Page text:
The totalitarian attitude on campus hit me in a very personal way on March 30 as I was sitting on an airplane at Reagan National Airport on my way to Albany, New York. I was informed that a campus debate I was scheduled to participate in later that day had been cancelled. I was told to get off the plane and go home.
I believe this is the first time on a college or university campus that a left-right debate has been cancelled because of objections to one side of the debate.
It appears the totalitarian left is so determined to crush the conservative point of view that it had to be suppressed even when a leftist was on the same panel.
My debate opponent, Jeff Cohen, the founder of Fairness & Accuracy in Reporting (FAIR), was taken aback. It was as if the far-left censors on the campus of the State University of New York (SUNY) at New Paltz didn’t think he could hold up his end of the debate.
The topic was media coverage of the presidential campaign. Jeff and I have participated in such debates many times in the past, always getting a good reception and generating many questions. The contracts had been signed. New Paltz cancelled the morning of the debate.
The student paper said the event was cancelled after a sociology professor who helps teach women’s studies had caused a controversy over my appearance. She apparently had Googled my name, turning up a denunciation of my views from the Southern Poverty Law Center (SPLC). The SPLC reportedly said I had made “controversial statements in the past about Muslims, climate change and homosexuals,” and that I was “an unrepentant propagandist for extremist right-wing causes.”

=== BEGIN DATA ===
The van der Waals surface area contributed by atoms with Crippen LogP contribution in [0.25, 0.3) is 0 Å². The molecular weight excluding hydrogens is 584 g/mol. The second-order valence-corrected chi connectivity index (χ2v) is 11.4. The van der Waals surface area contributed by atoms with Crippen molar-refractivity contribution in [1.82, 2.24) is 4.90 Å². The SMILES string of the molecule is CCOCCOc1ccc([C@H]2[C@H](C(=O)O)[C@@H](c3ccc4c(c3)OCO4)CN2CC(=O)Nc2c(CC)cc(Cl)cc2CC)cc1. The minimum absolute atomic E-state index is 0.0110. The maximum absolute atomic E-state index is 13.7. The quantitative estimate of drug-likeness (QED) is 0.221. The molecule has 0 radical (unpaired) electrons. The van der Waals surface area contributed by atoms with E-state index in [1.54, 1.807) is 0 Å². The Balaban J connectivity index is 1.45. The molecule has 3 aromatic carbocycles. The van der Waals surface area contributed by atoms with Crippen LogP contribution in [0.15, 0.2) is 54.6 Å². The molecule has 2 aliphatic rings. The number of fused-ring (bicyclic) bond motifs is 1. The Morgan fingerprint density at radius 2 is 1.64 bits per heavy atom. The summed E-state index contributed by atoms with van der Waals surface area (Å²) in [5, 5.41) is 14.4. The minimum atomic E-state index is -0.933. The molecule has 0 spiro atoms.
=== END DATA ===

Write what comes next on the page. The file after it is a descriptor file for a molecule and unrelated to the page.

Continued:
I was not allowed to respond to the charges before the decision was made to prevent me from appearing.
Digging into the fiasco, the student paper said, “In a discussion that originated on the faculty email system and subsequently obtained by The New Paltz Oracle, Anne R. Roschelle, Ph.D., a sociology professor, voiced her objections to Kincaid’s involvement in the debate. However, Roschelle made clear to note that she did not seek to bar Kincaid from speaking.”
That was quite interesting. She had “voiced her objections” to my involvement in the debate but did not “seek to bar Kincaid from speaking.” Whatever the meaning of this double-talk, it appears that a faculty member had decided what students should be exposed to on campus.
She was quoted as saying that she was “not advocating he be uninvited or that people disrupt his talk.” But Roschelle said, “What I am suggesting is that for people who do go to his talk to ask critical questions and make your alternative voices heard. We are an open-minded campus.”
Yes, and that’s the purpose of a debate. A debate by definition is where different voices are heard.
It couldn’t be that she was concerned that different voices were not going to be heard. That was the whole purpose of the event. Her concern was that MY voice was going to be heard.
Of course, this isn’t the first time a conservative has been kept off campus. In this case, however, the event was a debate involving a left-wing media critic who happens to be a professor at Ithaca College. In other words, both sides were going to be represented. Still, the mere fact that I was going to be part of the debate was enough to get the event cancelled. I think this is unprecedented. It demonstrates the kind of atmosphere that exists at New Paltz.
This is the kind of “educational atmosphere” that Senator Bernie Sanders (I-VT), the socialist running for president, wants to subsidize with more taxpayer dollars.